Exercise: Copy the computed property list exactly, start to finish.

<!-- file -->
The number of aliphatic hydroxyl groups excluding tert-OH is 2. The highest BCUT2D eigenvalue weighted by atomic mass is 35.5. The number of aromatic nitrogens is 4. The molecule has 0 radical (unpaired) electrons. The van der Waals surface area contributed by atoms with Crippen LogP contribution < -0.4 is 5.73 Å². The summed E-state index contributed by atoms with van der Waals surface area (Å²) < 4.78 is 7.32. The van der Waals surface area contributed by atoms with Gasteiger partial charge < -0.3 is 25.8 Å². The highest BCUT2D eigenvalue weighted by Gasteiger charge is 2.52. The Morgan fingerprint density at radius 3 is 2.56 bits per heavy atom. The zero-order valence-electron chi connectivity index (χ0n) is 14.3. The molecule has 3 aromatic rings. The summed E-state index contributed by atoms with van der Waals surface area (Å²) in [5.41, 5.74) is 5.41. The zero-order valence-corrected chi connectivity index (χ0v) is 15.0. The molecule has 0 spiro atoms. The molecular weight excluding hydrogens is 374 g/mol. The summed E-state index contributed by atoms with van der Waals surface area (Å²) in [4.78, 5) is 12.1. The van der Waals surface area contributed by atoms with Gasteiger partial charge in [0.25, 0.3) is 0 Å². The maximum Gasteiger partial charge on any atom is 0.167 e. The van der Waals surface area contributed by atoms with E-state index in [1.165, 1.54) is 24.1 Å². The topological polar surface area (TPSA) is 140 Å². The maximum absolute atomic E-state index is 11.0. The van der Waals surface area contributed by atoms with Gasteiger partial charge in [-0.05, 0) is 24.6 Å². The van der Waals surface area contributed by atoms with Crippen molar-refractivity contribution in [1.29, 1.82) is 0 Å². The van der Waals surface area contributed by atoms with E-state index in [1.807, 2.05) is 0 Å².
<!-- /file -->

The number of aliphatic hydroxyl groups excluding tert-OH is 2. The highest BCUT2D eigenvalue weighted by atomic mass is 35.5. The number of aromatic nitrogens is 4. The molecule has 0 radical (unpaired) electrons. The van der Waals surface area contributed by atoms with Crippen LogP contribution < -0.4 is 5.73 Å². The summed E-state index contributed by atoms with van der Waals surface area (Å²) < 4.78 is 7.32. The van der Waals surface area contributed by atoms with Gasteiger partial charge < -0.3 is 25.8 Å². The highest BCUT2D eigenvalue weighted by Gasteiger charge is 2.52. The Morgan fingerprint density at radius 3 is 2.56 bits per heavy atom. The zero-order valence-electron chi connectivity index (χ0n) is 14.3. The molecule has 3 aromatic rings. The summed E-state index contributed by atoms with van der Waals surface area (Å²) in [5.41, 5.74) is 5.41. The zero-order valence-corrected chi connectivity index (χ0v) is 15.0. The molecule has 0 spiro atoms. The molecular weight excluding hydrogens is 374 g/mol. The summed E-state index contributed by atoms with van der Waals surface area (Å²) in [4.78, 5) is 12.1. The van der Waals surface area contributed by atoms with Gasteiger partial charge in [0.25, 0.3) is 0 Å². The maximum Gasteiger partial charge on any atom is 0.167 e. The van der Waals surface area contributed by atoms with E-state index in [1.165, 1.54) is 24.1 Å². The topological polar surface area (TPSA) is 140 Å². The maximum absolute atomic E-state index is 11.0. The van der Waals surface area contributed by atoms with Gasteiger partial charge in [-0.05, 0) is 24.6 Å². The van der Waals surface area contributed by atoms with Crippen molar-refractivity contribution in [1.29, 1.82) is 0 Å². The van der Waals surface area contributed by atoms with E-state index in [1.807, 2.05) is 0 Å².